x

1
RCOG. Management of Acute Pelvic Inflammatory Disease. Green Top Guideline No.32. Royal College of Obstetricians & Gynaecologists. 2008. http://www.rcog.org.uk/womens-health/clinical-guidance/acute-pelvic-inflammatory-disease-pid Accessed 23.09.14. RATIONALE: Recommended regimens: the recommended regimens are broad spectrum to cover N. gonorrhoea, C. trachomatis, and anaerobes. For outpatient management, either ofloxacin plus metronidazole for 14 days, or a stat dose of IM cefuroxime plus metronidazole and doxycycline for 14 days are recommended. Broad-spectrum treatment is warranted in PID because of the consequences of untreated infection (ectopic pregnancy, infertility, pelvic pain). Cefoxitin has a better evidence base for the treatment of PID than ceftriaxone, but it is not readily available in the UK. Ceftriaxone is therefore recommended. Although the combination of doxycycline and metronidazole (without IM ceftriaxone) has previously been
used in the UK to treat PID, there are no clinical trials that adequately assess its effectiveness and its use is not recommended.

2
BASH. UK National Guideline for the management of PID. British Association for Sexual Health and HIV. 2005. http://www.bashh.org/documents/118/118.pdf Accessed 23.09.14. RATIONALE: Recommended regimens: the recommended regimens for outpatient management are either ofloxacin plus metronidazole for 14 days, or a stat dose of IM cefuroxime plus metronidazole and doxycycline for 14 days. Ofloxacin should be avoided in women who are at high risk of gonococcal PID, because of increasing quinolone resistance in the UK. Treatment of partners: partners should be screened for gonorrhoea and chlamydia.

3
GRASP Steering Group. GRASP 2008 report: trends in antimicrobial resistant gonorrhoea. Health Protection Agency. 2009. http://webarchive.nationalarchives.gov.uk/20140714084352/http://www.hpa.org.uk/NewsCentre/NationalPressReleases/2012PressReleases/120912Gonorrhoeatreatmentresistanceriskfalls/ Accessed 23.09.14. RATIONALE: Ciprofloxacin resistance is now endemic in England and Wales, accounting for 28% of all gonorrhoea isolates tested in 2008. Public Health England and the British Infection Association had said that, for practical issues of administration in primary care, a stat dose of oral cefixime 400mg could be substituted for IM ceftriaxone. However, resistance to cephalosporins is increasing and treatment failures have been reported with cefixime; therefore, if gonorrhoea is suspected, IM ceftriaxone is the cephalosporin of choice.

4
Meads C, Knight T, Hyde C and Wilson J. The clinical effectiveness and cost-effectiveness of antibiotic regimens for pelvic inflammatory disease. West Midlands Health Technology Assessment group. 2004. www.rep.bham.ac.uk Accessed 23.09.14. RATIONALE: This systematic review identified 34 trials of antibiotic treatment for PID. Most studies were small, open-label, and of poor methodological study. One small trial was found that compared oral ofloxacin plus metronidazole with clindamycin plus gentamicin. The cure rate was 15/15 for ofloxacin plus metronidazole plus 17/18 for clindamycin plus gentamicin. The systematic review found one trial of ceftriaxone plus doxyxcyline was found, two trials of cefoxitin plus probenecid and doxycycline, and three trials of cefoxitin plus doxycycline compared to other antibiotics. Meta-analysis of these six studies found no difference in cure rates between IM cephalosporin plus doxycycline and the comparator antibiotics.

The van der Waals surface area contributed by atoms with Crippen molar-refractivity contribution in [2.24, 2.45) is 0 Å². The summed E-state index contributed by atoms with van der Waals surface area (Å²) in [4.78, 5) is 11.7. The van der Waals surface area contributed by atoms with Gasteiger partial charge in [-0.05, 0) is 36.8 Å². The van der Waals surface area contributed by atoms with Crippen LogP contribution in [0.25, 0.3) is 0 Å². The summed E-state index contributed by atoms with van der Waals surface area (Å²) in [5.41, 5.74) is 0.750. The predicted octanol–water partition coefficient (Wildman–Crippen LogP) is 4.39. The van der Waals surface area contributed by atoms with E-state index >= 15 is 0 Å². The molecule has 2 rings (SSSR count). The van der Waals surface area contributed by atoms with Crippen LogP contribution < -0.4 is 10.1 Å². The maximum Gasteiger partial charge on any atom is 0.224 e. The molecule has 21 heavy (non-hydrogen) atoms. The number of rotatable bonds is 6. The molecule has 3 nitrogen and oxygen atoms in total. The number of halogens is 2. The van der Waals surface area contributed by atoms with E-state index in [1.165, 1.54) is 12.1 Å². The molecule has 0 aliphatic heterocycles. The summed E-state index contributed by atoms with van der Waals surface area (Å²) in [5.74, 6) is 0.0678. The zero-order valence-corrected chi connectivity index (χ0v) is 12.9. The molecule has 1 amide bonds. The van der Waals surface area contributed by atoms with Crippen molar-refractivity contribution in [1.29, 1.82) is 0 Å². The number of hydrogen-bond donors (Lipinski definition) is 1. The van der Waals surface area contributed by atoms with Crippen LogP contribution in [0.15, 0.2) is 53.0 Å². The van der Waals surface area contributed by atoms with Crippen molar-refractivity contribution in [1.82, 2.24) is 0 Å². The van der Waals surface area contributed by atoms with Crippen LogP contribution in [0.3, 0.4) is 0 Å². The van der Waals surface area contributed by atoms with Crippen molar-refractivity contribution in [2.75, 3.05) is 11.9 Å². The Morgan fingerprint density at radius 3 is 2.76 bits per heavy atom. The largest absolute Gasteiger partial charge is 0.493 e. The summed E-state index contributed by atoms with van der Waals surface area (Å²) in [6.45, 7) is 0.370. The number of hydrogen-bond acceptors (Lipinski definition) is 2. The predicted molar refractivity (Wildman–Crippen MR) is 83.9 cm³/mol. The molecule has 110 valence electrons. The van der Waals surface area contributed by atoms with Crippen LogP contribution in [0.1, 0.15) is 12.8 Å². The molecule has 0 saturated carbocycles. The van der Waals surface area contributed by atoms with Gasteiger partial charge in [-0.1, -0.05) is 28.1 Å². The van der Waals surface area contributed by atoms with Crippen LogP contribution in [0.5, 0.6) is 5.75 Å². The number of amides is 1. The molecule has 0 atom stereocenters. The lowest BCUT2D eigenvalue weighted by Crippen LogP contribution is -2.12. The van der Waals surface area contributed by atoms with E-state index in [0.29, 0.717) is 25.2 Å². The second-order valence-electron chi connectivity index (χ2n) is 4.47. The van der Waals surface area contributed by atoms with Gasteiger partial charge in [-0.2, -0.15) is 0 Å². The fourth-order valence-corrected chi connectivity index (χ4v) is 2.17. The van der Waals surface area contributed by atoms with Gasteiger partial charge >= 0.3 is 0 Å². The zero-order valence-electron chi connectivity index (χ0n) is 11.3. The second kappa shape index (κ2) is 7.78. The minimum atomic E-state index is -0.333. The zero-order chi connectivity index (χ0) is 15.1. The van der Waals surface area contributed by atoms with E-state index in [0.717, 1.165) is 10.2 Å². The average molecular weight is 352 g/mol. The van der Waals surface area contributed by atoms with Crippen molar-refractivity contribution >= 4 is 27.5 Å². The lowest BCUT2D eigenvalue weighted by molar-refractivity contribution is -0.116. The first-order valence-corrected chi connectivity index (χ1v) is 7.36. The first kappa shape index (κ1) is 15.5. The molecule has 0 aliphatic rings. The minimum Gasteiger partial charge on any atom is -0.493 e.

5
Ison CA, Mouton JW, Jones K. Which cephalosporin for gonorrhoea? Sex Transm Infect 2004;80:386-88. * RATIONALE: This study used previously published pharmacokinetic data on cefixime, ceftriaxone and cefuroxime to model the length of time tissue concentrations to these drugs would be above the MIC 90 (concentration needed to kill 90% of gonorrhoea isolates). Cefuroxime concentrations are too low. Ceftriaxone attains the optimal concentrations to prevent the development of step-wise mutations and resistance in* Neisseria gonorrhoea.

6
Ross JDC, Cronjé HS, Paszkowski T, Rakoczi I. Moxifloxacin versus ofloxacin plus metronidazole in uncomplicated pelvic inflammatory disease: results of a multicentre, double blind, randomised trial. Sex Transm Infect 2006;82(6):446-51. RATIONALE: This trial in 564 patients with uncomplicated PID in hospitals from 13 countries, compared oral metronidazole 500mg twice daily with either oral ofloxacin 400mg twice daily or moxifloxacin 400mg once daily. Clinical resolution with both regimens was 90% and bacteriological cure was similar. Metronidazole is included in the regimen to improve the coverage for anaerobic bacteria. Anaerobes are of relatively greater importance in patients with severe PID. Ofloxacin and moxifloxacin should be avoided in patients who are at high risk of gonococcal PID because of increasing quinolone resistance in the UK (e.g. when the patient‟s partner has gonorrhoea, in clinically severe disease, following sexual contact abroad). Quinolones should also be avoided as first line empirical treatment for PID in areas where >5% of PID is caused by quinolone resistant Neisseria gonorrhoea.

The POCAST project is funded by the National Institute for Health Research Health Protection Research Unit (NIHR HPRU) in Healthcare Associated Infections and Antimicrobial Resistance at Imperial College London and by the Imperial College Healthcare Charity (Grant Ref No:7006/P36U).